The Sacre-Coeur of Chicago

In a little over five pages, I laid out plans for my research paper. I just wanted (and am in no way compelled) to give a quick update on the status of my project, and on how the plan stands moving forward.

The Good

After weeks of worrying about the progress of this paper, it was nice to be able to sit down and actually think about how to turn pages of notes and stacks of books into a coherent argument. Once I began writing, I went much further than I intended to – I usually don’t make very intensive outlines, and stick to planning basic ideas. This time around I was more specific (somewhat), and felt like I laid out a solid path for arguing my topic. My thesis right now (and it remains as a sort of place-holder, subject to change) is that the devotional practices and acts of the French-Canadian community in Chicago reflect a small community amplifying itself through ties to the wider world, and well in-tune with ongoing religious changes in France and Quebec. Shrines to St. Anne connect Chicago to the massive Sainte-Anne-de-Beaupré Shrine outside of Quebec, and grottos make overt links to France and the rising devotion to Our Lady of Lourdes in the latter nineteenth-century. Much of what I have seen in Chicago’s French-Canadian community during the late 1800s and into the 1900s reflects a community punching above its weight, with visits from the mayor, governor, and archbishop common at ethnic celebrations and Masses, and large processions on feast days that remind an overwhelmingly Irish and Polish city that there are still Canadiens present.

The Shrine of St. Anne at Our Lady of Fatima/Shrine of St. Anne Church in Brighton Park, Chicago – the church itself is currently undergoing extensive renovations (Image: Our Lady of Fatima)

I’m relatively happy with my outline, though I’m writing this before it has been reviewed by other eyes. Nonetheless, it has been satisfying to finally get a clearer idea of the path forward with this project. I now have an effective plan to follow, and much of the anxiety I had about this project is gone. I’m starting to piece together how to use my resources, and I have a good idea of the problems that still need to be addressed.

The Bad

About those problems that need to be addressed: outlining has made very clear the difficulties I will encounter in writing this paper. Some of the issues I’m facing include a fear that I am not making good enough use of my sources and that I’m leaving out too much of what I’ve researched (where will I put in the story of the French-Canadian priest who left the Church, and wrote pamphlets blaming the assassination of Lincoln – who had served as the priest’s lawyer in the 1850s – on the Jesuits? Right here, evidently). There are so many issues of Le Courrier Franco-Americain with so much information, but I do not think that even a quarter of what I take notes on will be used in my final paper. I feel like I have found so many different stories and interesting factoids that I cannot work into my current argument. Which leads me to doubt my argument, and fear that it is ultimately an overly simplistic argument that an ethnic community defined itself by looking to its homeland. I feel like I will either need to buttress my thesis in some great way so as to make it more original, or come up with a better one to replace it, or just double down and defend it.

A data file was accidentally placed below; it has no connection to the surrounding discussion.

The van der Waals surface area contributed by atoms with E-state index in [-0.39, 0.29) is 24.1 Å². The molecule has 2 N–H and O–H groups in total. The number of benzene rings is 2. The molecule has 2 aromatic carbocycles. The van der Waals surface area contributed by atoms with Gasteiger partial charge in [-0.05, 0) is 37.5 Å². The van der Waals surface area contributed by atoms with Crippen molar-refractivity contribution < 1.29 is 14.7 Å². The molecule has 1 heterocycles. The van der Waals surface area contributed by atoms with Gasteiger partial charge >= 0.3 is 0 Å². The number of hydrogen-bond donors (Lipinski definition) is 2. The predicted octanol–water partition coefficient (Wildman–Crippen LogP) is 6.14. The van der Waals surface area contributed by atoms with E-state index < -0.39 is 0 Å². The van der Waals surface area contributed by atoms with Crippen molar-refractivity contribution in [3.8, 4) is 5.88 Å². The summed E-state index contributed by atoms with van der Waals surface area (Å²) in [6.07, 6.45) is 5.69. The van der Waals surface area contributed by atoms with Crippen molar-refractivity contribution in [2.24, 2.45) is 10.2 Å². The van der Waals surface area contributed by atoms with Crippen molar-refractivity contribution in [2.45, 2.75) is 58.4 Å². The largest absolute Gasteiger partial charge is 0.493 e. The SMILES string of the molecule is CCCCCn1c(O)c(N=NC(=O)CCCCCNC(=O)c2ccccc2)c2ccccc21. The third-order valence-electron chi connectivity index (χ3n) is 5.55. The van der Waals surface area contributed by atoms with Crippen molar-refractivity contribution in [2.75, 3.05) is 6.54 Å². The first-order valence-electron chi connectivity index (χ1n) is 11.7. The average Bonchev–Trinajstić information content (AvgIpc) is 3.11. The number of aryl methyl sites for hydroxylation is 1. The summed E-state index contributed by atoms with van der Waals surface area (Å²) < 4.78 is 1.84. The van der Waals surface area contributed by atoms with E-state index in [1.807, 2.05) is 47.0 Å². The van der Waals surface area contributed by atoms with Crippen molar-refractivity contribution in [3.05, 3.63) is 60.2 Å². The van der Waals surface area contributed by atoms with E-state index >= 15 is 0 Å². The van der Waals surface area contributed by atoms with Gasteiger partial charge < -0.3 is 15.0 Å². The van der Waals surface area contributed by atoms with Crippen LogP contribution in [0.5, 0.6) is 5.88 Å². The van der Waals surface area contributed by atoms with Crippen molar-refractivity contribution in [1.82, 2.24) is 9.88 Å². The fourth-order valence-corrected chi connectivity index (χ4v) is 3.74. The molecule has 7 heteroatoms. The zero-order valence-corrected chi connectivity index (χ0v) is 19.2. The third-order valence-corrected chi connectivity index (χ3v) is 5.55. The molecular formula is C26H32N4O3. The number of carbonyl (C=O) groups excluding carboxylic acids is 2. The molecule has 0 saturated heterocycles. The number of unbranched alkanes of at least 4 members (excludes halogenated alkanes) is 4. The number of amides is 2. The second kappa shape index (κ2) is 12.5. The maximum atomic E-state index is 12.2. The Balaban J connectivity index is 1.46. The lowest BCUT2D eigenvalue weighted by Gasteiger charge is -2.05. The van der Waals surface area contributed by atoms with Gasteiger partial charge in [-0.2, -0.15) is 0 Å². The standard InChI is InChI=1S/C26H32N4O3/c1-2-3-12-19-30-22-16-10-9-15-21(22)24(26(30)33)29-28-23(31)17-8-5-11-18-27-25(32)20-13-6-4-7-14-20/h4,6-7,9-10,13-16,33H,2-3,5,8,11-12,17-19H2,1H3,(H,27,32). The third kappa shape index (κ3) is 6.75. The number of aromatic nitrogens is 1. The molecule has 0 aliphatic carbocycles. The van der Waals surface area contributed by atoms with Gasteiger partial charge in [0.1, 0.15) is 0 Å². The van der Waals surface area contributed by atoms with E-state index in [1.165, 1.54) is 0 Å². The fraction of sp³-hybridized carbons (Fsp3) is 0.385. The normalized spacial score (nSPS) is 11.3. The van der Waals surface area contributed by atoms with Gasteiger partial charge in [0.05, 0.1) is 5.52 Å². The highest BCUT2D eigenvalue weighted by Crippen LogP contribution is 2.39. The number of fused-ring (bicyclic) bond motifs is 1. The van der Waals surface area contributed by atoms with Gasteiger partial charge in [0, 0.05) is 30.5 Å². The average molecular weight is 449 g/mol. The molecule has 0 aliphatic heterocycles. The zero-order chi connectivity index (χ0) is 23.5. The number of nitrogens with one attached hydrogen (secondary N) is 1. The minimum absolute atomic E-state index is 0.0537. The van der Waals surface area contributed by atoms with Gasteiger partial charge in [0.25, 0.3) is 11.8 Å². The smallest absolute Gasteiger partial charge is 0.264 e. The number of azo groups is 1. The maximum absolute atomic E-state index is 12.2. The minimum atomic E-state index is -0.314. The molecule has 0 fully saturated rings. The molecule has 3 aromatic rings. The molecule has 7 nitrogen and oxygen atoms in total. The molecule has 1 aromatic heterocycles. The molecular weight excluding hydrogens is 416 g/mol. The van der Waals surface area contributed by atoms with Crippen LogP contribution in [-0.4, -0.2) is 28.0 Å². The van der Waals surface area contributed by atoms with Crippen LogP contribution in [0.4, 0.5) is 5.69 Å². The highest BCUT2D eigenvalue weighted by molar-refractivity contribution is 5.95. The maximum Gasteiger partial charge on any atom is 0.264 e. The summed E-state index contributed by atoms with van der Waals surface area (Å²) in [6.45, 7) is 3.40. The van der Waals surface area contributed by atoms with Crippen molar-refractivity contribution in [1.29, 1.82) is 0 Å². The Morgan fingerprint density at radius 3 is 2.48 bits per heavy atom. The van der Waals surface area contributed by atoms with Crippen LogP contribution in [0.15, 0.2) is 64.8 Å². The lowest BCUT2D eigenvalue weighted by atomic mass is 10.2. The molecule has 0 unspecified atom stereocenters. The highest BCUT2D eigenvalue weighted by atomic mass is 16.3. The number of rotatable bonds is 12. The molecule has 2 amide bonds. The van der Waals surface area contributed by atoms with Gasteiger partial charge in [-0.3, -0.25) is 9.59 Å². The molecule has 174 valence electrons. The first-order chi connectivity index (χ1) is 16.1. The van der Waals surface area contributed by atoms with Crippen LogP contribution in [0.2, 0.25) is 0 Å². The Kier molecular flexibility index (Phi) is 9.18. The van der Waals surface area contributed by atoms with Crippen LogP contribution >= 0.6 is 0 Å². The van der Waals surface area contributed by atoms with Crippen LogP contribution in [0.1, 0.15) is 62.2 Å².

Outlining has also made clear to me that I am still lacking a great deal of information, and that I have many sources left to go through. In trying to state how my paper will fit within existing historiography, I was reminded of the lack of information on urban Midwestern French-Canadian communities during the last two centuries. I also have confronted the issue of what type of history I am writing, and I still do not know how to answer that question. I have been looking closely at the works of Robert Orsi for guidance, but still need to strengthen my knowledge of the historiography. This in turn will probably shape the thesis in some form, and likely make it better.

The Future

In all, I would say that the outlining process has gone well. I am much better off now than I was before. While there are still problems, they are manageable and can be brought to heel. Additionally, I came up with a title, which I used for this blog post – I’m rather happy with it, because it at once indicates the paper is Catholic and French, and it speaks to the value of the community within Chicago.

I have the clearest idea so far of how this paper will come together, and finally have brought order to the madness. Even if heavy changes are in store, at least I have a plan to change. It can be adapted and altered over the next few weeks, but now I have an operating procedure to follow. Time to put it to use.


One thought on “The Sacre-Coeur of Chicago

  1. Pingback: Outlining – Ramonat Seminar 2015

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